A Murkowski spokesman said the senator might raise the issue at the hearing.
Wodder, for her part, has drawn criticism from Republicans, who question her past work with The Wilderness Society and American Rivers.
But a group of fishing and conservation groups wrote to Senate lawmakers this week to express “strong support” for Wodder.
“We believe that Ms.Wodder’s expertise in both natural resource policy and organizational management as well as her proven track record of bringing together diverse interests will be a tremendous asset to the Department of Interior, to our nation’s valuable natural resources and the economies and communities that rely upon them,” states the letter from the Alaska Trollers Association, the Conservation Alliance, the Pacific Coast Federation of Fishermen’s Association and other groups.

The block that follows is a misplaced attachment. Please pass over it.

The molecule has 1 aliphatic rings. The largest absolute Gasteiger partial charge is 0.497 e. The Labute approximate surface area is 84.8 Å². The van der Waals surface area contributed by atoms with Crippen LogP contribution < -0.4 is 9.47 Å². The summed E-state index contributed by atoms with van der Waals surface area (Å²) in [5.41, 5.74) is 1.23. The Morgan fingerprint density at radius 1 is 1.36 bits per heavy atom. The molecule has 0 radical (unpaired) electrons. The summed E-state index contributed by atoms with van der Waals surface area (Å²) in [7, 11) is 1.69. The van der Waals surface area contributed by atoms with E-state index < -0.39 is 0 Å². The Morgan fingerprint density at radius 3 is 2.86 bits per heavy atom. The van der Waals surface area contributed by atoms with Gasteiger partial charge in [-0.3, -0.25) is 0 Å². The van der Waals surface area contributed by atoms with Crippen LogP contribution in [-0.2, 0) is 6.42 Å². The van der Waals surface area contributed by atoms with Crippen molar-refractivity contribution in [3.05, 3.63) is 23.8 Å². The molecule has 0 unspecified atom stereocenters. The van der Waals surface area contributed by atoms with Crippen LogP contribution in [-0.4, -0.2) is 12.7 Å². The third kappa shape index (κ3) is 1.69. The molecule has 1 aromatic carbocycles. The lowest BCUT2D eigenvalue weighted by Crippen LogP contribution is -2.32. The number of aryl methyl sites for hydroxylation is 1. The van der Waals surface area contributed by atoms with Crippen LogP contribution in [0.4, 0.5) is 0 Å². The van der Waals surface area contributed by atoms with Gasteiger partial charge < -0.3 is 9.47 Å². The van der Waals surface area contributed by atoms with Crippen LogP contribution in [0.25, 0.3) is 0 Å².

Green groups offer measured response to Obama's fuel-economy plan
Environmental and clean air groups offered a measured response to fuel-economy standards floated by the Obama administration this week.
“The president’s proposal is a significant acceleration in the fight against global warming and oil addiction, [but] it was weakened by auto industry lobbyists,” said Dan Becker, director of the Safe Climate Campaign.
The Union of Concerned Scientists called the upcoming vehicle-fuel-economy standards a “positive milestone on the road to strong vehicle and fuel-efficiency standards and the pollution reductions, energy security benefits and consumer savings they can deliver.”
Michelle Robinson, director of the UCS’s clean vehicles program, said the group would work to “ensure that the standards remain strong and free of significant loopholes.”
“There are still important details that need to be finalized that will determine the overall success of this program,” she said.